Easing your dog’s separation anxiety when you go back to the office

One trainer recommends leaving your dog with at least 20 toys to play with

For many of us, one of the silver linings of the pandemic was becoming dog owners for the first time. But as people are returning to the office, many puppies —  and their owners — are experiencing separation anxiety.

“Dogs are very emotional creatures,” Janine Pierce, a dog trainer and owner of J9’s K9s in the Los Angeles neighborhood of Canoga Park told CBS L.A.

Pierce, who helps dog owners navigate the often complex relationship between pet and owner, said she’s been seeing approximately 200 dogs a week lately and has been busier than ever over the last six weeks.

“Every single dog trainer that I know is swamped. All these dogs that people brought home during the pandemic are entering into adolescence,” she pointed out.

Pierce added that as more businesses have opened up and people have headed back to offices, it’s been really hard on the dogs and, as a result, their owners.

Some dog-owners have turned to crates as a way to protect their homes from a bored or anxious pooch left alone with a houseful of chewable furniture, shoes, and anything within reach.

Pierce said there’s a right way and wrong way to institute crate training.

“You never ever want to put a dog in any kind of confinement to punish them,” she said. “We always want any kind of confinement to be really positive for dogs.”

The best way to do it, she suggested, is to give dogs a lot of things to do while they’re in the crate, like long-last chews or treats that make the confined space less like a prison and more like a safe, comfort zone.

“There were many dogs over the Fourth of July weekend that immediately went and laid down in their crates because they knew that was their safe place,” Pierce noted.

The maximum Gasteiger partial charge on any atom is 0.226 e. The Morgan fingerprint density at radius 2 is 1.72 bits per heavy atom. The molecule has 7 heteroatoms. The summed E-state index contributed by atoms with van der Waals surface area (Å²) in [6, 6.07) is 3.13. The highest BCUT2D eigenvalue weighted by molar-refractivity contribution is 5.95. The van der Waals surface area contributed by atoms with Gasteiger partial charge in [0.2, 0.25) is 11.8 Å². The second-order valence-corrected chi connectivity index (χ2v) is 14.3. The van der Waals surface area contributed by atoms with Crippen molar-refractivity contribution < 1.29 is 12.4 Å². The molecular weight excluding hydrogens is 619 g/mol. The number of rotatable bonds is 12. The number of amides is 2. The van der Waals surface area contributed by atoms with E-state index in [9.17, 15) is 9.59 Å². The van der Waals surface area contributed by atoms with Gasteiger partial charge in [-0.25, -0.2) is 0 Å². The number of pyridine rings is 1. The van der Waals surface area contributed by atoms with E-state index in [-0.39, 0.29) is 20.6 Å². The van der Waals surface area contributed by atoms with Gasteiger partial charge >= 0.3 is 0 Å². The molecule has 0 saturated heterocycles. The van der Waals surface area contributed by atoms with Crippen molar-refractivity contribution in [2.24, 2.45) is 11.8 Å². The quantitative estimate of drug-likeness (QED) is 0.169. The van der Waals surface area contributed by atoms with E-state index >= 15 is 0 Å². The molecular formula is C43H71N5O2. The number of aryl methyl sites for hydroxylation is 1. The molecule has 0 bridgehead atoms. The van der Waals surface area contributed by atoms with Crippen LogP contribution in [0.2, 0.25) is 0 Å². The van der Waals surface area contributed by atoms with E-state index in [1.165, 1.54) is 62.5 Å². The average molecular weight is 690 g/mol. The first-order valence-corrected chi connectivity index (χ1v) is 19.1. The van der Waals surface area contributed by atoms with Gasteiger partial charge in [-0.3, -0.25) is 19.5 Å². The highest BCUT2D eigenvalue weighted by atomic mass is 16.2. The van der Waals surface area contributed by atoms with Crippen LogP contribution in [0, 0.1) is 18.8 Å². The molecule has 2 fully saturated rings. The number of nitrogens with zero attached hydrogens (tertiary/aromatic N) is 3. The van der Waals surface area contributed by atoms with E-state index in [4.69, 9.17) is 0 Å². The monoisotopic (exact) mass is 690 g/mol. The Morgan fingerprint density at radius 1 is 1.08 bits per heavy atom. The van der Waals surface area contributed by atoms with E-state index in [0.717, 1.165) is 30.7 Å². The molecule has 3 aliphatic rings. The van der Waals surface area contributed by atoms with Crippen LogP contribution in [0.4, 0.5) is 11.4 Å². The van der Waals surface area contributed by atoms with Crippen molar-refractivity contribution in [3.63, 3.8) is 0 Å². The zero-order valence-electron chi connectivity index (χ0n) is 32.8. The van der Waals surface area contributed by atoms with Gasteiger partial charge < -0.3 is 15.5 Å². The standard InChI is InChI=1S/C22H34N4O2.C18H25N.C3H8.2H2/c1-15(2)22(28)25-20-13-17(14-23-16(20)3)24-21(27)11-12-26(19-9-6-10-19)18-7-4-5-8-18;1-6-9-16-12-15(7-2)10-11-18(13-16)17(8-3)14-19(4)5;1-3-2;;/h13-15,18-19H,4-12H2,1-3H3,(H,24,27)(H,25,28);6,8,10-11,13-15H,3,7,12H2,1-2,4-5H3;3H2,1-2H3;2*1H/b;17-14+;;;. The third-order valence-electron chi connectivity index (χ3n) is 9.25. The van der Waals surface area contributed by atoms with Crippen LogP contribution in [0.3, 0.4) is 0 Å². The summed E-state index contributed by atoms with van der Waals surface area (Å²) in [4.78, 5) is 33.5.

She also had advice on how to get ahead of separation anxiety in dogs before it starts, which can be especially useful for people who haven’t returned to the workplace yet but know it’s coming soon.

“Most dogs actually start to become anxious long before you really walk out the door, you know, when they see you picking up your keys or getting ready to go,” Pierce said.

What works, she said, is to pick up keys, put on shoes and perform other activities normally reserved for leaving the home randomly, throughout the day, but without actually leaving. Doing that regularly before actually leaving each day is a good way to desensitize anxiety in dogs.

For bored or lonely dogs not in a crate, Pierce said, she tells clients to have at least 20 toys for every dog that they have so they can stay occupied while alone.

Among the most popular for dogs are food-delivery toys that require dogs to work to get the food or treats inside of the toy.

“Dogs enjoy food more when they’ve got to work for it,” Pierce said.

To get the most out of the time you do have with your dog, taking classes and teaching tricks are excellent ways to increase the bond between pet and owner. According to Pierce, simply playing with your dog is an excellent way to alleviate anxiety.

“They’re definitely emotional, sentient creatures,” Pierce said. “No doubt about it.”

banner image: marion-grant county humane society